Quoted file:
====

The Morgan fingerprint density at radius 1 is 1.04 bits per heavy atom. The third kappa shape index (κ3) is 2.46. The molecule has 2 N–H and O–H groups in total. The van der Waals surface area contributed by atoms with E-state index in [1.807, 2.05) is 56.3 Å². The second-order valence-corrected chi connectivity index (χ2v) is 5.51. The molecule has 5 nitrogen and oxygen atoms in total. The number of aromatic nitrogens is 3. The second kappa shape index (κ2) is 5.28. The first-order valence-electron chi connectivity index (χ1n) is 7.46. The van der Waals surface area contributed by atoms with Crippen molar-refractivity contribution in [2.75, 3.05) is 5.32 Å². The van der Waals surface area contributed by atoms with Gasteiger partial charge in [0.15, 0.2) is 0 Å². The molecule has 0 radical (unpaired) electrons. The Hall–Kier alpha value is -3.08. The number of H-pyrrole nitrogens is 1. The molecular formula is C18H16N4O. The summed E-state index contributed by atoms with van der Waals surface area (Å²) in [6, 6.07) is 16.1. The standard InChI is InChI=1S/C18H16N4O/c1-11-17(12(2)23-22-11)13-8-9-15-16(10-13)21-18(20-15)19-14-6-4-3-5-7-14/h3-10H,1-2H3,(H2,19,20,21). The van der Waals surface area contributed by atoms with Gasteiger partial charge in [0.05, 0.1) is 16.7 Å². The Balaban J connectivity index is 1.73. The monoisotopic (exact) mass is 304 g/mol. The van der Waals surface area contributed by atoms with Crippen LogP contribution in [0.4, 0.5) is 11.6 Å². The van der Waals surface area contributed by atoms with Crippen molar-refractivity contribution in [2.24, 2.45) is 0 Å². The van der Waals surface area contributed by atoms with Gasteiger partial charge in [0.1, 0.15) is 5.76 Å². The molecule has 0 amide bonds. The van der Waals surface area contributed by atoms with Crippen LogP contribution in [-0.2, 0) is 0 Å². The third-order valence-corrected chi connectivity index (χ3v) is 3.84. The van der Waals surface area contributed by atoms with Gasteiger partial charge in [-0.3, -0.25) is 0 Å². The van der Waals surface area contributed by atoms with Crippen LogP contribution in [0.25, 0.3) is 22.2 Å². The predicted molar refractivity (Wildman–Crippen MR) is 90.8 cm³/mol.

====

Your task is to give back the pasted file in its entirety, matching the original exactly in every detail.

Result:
The Morgan fingerprint density at radius 1 is 1.04 bits per heavy atom. The third kappa shape index (κ3) is 2.46. The molecule has 2 N–H and O–H groups in total. The van der Waals surface area contributed by atoms with E-state index in [1.807, 2.05) is 56.3 Å². The second-order valence-corrected chi connectivity index (χ2v) is 5.51. The molecule has 5 nitrogen and oxygen atoms in total. The number of aromatic nitrogens is 3. The second kappa shape index (κ2) is 5.28. The first-order valence-electron chi connectivity index (χ1n) is 7.46. The van der Waals surface area contributed by atoms with Crippen molar-refractivity contribution in [2.75, 3.05) is 5.32 Å². The van der Waals surface area contributed by atoms with Gasteiger partial charge in [0.15, 0.2) is 0 Å². The molecule has 0 radical (unpaired) electrons. The Hall–Kier alpha value is -3.08. The number of H-pyrrole nitrogens is 1. The molecular formula is C18H16N4O. The summed E-state index contributed by atoms with van der Waals surface area (Å²) in [6, 6.07) is 16.1. The standard InChI is InChI=1S/C18H16N4O/c1-11-17(12(2)23-22-11)13-8-9-15-16(10-13)21-18(20-15)19-14-6-4-3-5-7-14/h3-10H,1-2H3,(H2,19,20,21). The van der Waals surface area contributed by atoms with Gasteiger partial charge in [0.05, 0.1) is 16.7 Å². The Balaban J connectivity index is 1.73. The monoisotopic (exact) mass is 304 g/mol. The van der Waals surface area contributed by atoms with Crippen LogP contribution in [0.4, 0.5) is 11.6 Å². The van der Waals surface area contributed by atoms with Crippen molar-refractivity contribution in [2.24, 2.45) is 0 Å². The van der Waals surface area contributed by atoms with Gasteiger partial charge in [0.1, 0.15) is 5.76 Å². The molecule has 0 amide bonds. The van der Waals surface area contributed by atoms with Crippen LogP contribution in [-0.2, 0) is 0 Å². The third-order valence-corrected chi connectivity index (χ3v) is 3.84. The van der Waals surface area contributed by atoms with Gasteiger partial charge in [-0.3, -0.25) is 0 Å². The van der Waals surface area contributed by atoms with Crippen LogP contribution in [0.25, 0.3) is 22.2 Å². The predicted molar refractivity (Wildman–Crippen MR) is 90.8 cm³/mol.